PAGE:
Radio 2 has been accused of launching a replica of Ken Bruce’s Popmaster quiz in the morning slot he used to host.
The legendary Scottish DJ left the station last week after more than three decades and moved to rival Greatest Hits Radio.
The BBC has since moved to create an alternative to Popmaster, bringing Bruce’s 10:30 show show to its peach audience. iNews reports.
Radio 2 stars Zoe Ball and Richie Anderson were among the first players in the morning show Ten To The Top unveiled by Gary Davies, with elements similar to Popmaster.
The game asks two contestants ten questions in a manner similar to pop music, in a manner similar to its predecessor.
Veteran DJ Ken Bruce will retire from his popular BBC Radio 2 show in April and will be succeeded by Vernon Kay
According to the new formula, participants receive extra points if they answer the questions in the correct order.
In the Ten to the Top Quiz, participants can score double points for a question after playing ‘The Joker’.
Social media listeners called the quiz “a copy.”
One person tweeted: ‘What rubbish is this on Radio 2? Don’t mind Gary Davies, but there’s absolutely no point in holding a quiz that resembles a Poundland Popmaster.”
Another added: ‘It’s a copy of the Popmaster Champions League! Anyway, back to GHR.”
Other players insisted the scoring system was “confusing” and made it harder to compete.
The quiz continues as Vernon Kay takes over Bruce’s old slot in the schedule and has become a firm fan favorite.
A BBC spokesperson said: “Radio 2 listeners have enjoyed a weekday music quiz at 10.30am for decades and this will continue with our brand new quiz, Ten To The Top, for our new morning show.”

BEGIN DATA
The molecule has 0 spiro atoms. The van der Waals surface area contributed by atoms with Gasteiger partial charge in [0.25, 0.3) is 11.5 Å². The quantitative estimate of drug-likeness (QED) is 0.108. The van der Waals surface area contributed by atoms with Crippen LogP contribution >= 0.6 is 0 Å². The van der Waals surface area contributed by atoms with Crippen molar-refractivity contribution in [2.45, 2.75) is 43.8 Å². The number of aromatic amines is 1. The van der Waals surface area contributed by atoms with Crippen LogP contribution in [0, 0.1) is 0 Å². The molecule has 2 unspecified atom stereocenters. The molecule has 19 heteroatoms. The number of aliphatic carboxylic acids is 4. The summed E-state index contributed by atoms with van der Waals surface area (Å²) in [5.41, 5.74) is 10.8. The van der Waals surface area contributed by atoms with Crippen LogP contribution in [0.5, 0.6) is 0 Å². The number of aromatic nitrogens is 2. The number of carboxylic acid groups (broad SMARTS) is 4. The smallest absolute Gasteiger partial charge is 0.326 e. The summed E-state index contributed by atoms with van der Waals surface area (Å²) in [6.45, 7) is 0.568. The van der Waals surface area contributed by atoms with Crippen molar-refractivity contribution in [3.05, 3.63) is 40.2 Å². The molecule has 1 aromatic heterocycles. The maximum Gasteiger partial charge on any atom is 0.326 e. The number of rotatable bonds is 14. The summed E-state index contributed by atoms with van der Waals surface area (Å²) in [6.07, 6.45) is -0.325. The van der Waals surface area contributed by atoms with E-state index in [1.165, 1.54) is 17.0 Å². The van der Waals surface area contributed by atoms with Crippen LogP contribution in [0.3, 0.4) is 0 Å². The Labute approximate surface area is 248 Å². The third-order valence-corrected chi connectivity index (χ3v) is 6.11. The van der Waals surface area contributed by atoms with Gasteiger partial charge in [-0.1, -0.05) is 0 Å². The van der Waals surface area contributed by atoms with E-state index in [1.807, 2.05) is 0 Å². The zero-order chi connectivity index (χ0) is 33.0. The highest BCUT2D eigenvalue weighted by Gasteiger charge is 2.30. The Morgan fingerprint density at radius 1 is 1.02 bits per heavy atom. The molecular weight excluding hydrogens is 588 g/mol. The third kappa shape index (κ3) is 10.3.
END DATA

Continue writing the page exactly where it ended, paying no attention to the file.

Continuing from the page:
Radio 2 has been accused of ageism following the mass departure of some of its most famous presenters.
Steve Wright, 68, Paul O’Grady, 67, Vanessa Feltz, 60, and Simon Mayo, 64, have all parted ways with the station in recent months.
A source told The Sun: ‘Ken is Europe’s most listened to DJ and has nothing left to prove at the BBC.
“He’s had an incredible time there and is so thankful for the loyalty of all his listeners.
“But in recent years there has been a shift in direction, with a drive to attract a younger audience.”
Last month it was reported that Bruce had left Radio 2 because he felt ‘unliked’ by bosses – who couldn’t reassure him about a new contract, even if they wanted to keep him, BBC insiders say.
A source claimed that despite a desire to stick with the DJ – Britain’s most popular radio presenter – a ‘mix-up’ meant he was told nothing. This would have helped him join commercial rival Greatest Hits Radio.
The unexpected announcement of the 71-year-old presenter’s departure would now have sparked controversy at the BBC, as many see it as completely avoidable.
A well-placed source said: ‘They definitely wanted to renew his contract, but due to a mix-up, nobody told him. He’s a proud man and didn’t want to ask. When he told them he was leaving, they all said, “but we were about to offer you a three-year contract”… Bit late.’
But another source close to the station disputed the contract claims, saying: ‘Ken was reassured on more than one occasion that his future on Radio 2 was secure.’
The Scottish star is said to have been upset by the way the company had stopped presenter Steve Wright’s long-running show last year to appeal to younger listeners.
Bruce also allegedly asked bosses to stop letting him play ‘tuneless dance music’, but received no good response to his pleas.
The Radio 2 insider told the Mail: ‘Ken felt unloved. Part of the problem was that our target audience is “easy-going moms” but never hear who they are or what they want! We started playing a lot of tuneless dance music and Ken had begged them not to let him play again, but apparently his emails never got any replies.’
The source, who accused bosses of “sleeping behind the wheel,” added: “(Wright’s departure) just focused. When they fired Steve, they hadn’t considered the effect this could have on the rest of the presenters.’
Bruce has been with the BBC for 45 years – 31 of them presenting his Radio 2 mid-morning programme. But loyal listeners are increasingly fed up with what they see as a shift to a younger audience.